‘In the sphere of psychotherapy, short-term, standardized treatments and contracts are becoming the norm, which greatly appeals to insurance companies.’ (Vernaeghe)
Is our twenty-first century world itself becoming short-term and standardized?
As we have seen in previous posts, ours has become a culture which frequently demands immediate gratification and quick results. This will, inevitably, have long term deleterious effects.
Here are two important examples:
1.In the NHS
‘Fast-track counselling’ or ‘call centre therapy‘, as it has been described, has been introduced into the NHS, to cope with the increasing demand for help with depression and anxiety. The IAPT (Improving Access to Psychological Therapies) offers some 30 minute telephone and online consultations of CBT and also individual and group therapy.
Research conducted in 2018 resulted in some criticism of this service:
‘The results suggest that only the tip of the iceberg fully recovers from their disorder (9.2%) whether or not they were treated before or after a personal injury claim. There is a pressing need to re-examine the modus operandi of the service.’
2. Regarding Our Planet
Crucially, our planet may also suffer from this short-term -and short-sighted- approach:
‘While short-term thinking is not surprising, it can be problematic. In his 2004 book A Short History of Progress, Ronald Wright describes human beings in today’s world as running 21st century software on 50,000-year-old hardware. The results can be catastrophic. For example, our inability to properly consider long-term risks or opportunities in combination with our short-term focus explains the four decades of inaction in dealing with climate change. We did not respond to the proverbial hand moving in slow-motion towards our face before it was nearly too late.’
Future generations will inevitably have to endure the results of this lack of consideration and forward thinking in terms of the risks of climate change.
3. Consumerism and This Throwaway Culture.
In 2018, we live in a society that is led by materialism and consumerism. Influences which shape contemporary life are, for example, the celebrity culture, with its ‘must-have’ fashions, image-consciousness and status symbols and the huge shopping centres that are everywhere and often resemble places of worship.
In terms of beauty, the fake and the false is prized over the natural (nails, hair extensions, eyelashes, breasts etc.)
Image: The Trafford Centre. Wikimedia Commons
Ours is a society which regards the disposable, the throwaway, as the norm. Rather than wash items, we use disposables, such as paper cups, face-wipes, paper towels, tissues. Rather than repair, we discard and replace, without thinking.
Food is packed in layers of plastic and cardboard which create more rubbish. The oceans are polluted with waste plastic and microfibres, harming animals and the environment.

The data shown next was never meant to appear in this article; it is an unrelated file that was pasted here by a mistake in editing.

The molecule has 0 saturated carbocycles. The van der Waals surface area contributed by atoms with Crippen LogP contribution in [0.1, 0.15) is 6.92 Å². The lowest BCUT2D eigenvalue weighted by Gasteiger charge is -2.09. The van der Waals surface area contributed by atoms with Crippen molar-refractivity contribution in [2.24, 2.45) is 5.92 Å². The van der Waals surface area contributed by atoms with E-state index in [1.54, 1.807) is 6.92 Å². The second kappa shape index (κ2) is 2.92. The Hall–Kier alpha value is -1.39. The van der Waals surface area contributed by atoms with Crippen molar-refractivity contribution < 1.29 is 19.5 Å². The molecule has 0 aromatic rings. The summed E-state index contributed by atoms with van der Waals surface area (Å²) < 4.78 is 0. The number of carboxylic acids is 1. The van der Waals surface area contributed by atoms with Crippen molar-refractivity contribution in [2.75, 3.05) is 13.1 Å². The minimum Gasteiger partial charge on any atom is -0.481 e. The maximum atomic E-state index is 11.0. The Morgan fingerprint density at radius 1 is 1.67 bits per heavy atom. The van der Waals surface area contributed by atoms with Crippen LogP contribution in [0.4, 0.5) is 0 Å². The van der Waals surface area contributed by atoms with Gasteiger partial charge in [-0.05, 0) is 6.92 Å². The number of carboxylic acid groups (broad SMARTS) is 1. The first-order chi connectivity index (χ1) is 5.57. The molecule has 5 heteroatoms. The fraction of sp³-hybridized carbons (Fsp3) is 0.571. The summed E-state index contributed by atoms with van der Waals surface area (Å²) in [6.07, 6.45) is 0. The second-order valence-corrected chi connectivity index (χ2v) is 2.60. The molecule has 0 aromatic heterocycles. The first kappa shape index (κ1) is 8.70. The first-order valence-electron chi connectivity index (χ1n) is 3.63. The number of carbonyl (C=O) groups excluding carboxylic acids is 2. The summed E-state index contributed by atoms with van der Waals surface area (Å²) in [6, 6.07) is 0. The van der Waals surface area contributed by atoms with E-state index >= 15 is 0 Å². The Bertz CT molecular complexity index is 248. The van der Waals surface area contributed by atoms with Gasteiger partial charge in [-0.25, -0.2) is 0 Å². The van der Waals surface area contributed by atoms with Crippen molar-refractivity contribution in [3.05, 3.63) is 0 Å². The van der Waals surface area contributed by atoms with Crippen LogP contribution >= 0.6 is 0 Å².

‘Trash Mountain.’ Woodley Wonderworks. Flickr.
Goods are deliberately not made to be durable, so that they will have to be discarded and new ones purchased. Often repair costs exceed that of buying new. Repair shops are disappearing from the high street.
‘e-Waste.’ Curtis Palmer. Flickr.
Cheap and poorly made fashions can be changed quickly, so that people will buy new clothes regularly. Imported plastic shoes replace leather ones. Obsolescence and future failure are built in to many digital and electrical goods. Furniture is seldom passed down through the generations, as it used to be. Younger generations mostly seem to prefer IKEA to antiques.
All these factors- fast- track therapy, short-term thinking about climate change, fast food, the throwaway culture, all these embody the current lack of long term thinking, which is reflected in so many aspects of contemporary society.
In Freud’s Day…..
How were Freud’s ways of thinking different? In total contrast, Sigmund Freud collected treasured antiquities, objects to keep and value, full of meaning and history. He was passionate about archaeology. Such artefacts are the opposite of disposable; they are to keep, to cherish and preserve, for centuries.
They represent connectivity with the past, things that have been entombed and retrieved, that can, like buried memories, give us clues as to how the past affects the present. This is long-term thinking.
Frued’s choice of such artefacts reflected his approach to his life and work:
‘Like archaeology, psychoanalysis is an exercise in sifting through the fragments of the past.’ (Freud Museum)
When people lay on his couch, they knew they were mostly in this for the long term, perhaps several years. This was no quick fix, but a deep, meaningful exploration and analysis of a person’s internal world.
Some of Freud’s artefacts
Next week’s post asks: Can Psychoanalytic thinking fit into today’s short term culture?
What do you think of today’s short-term and throwaway culture? Let me know in the comments below!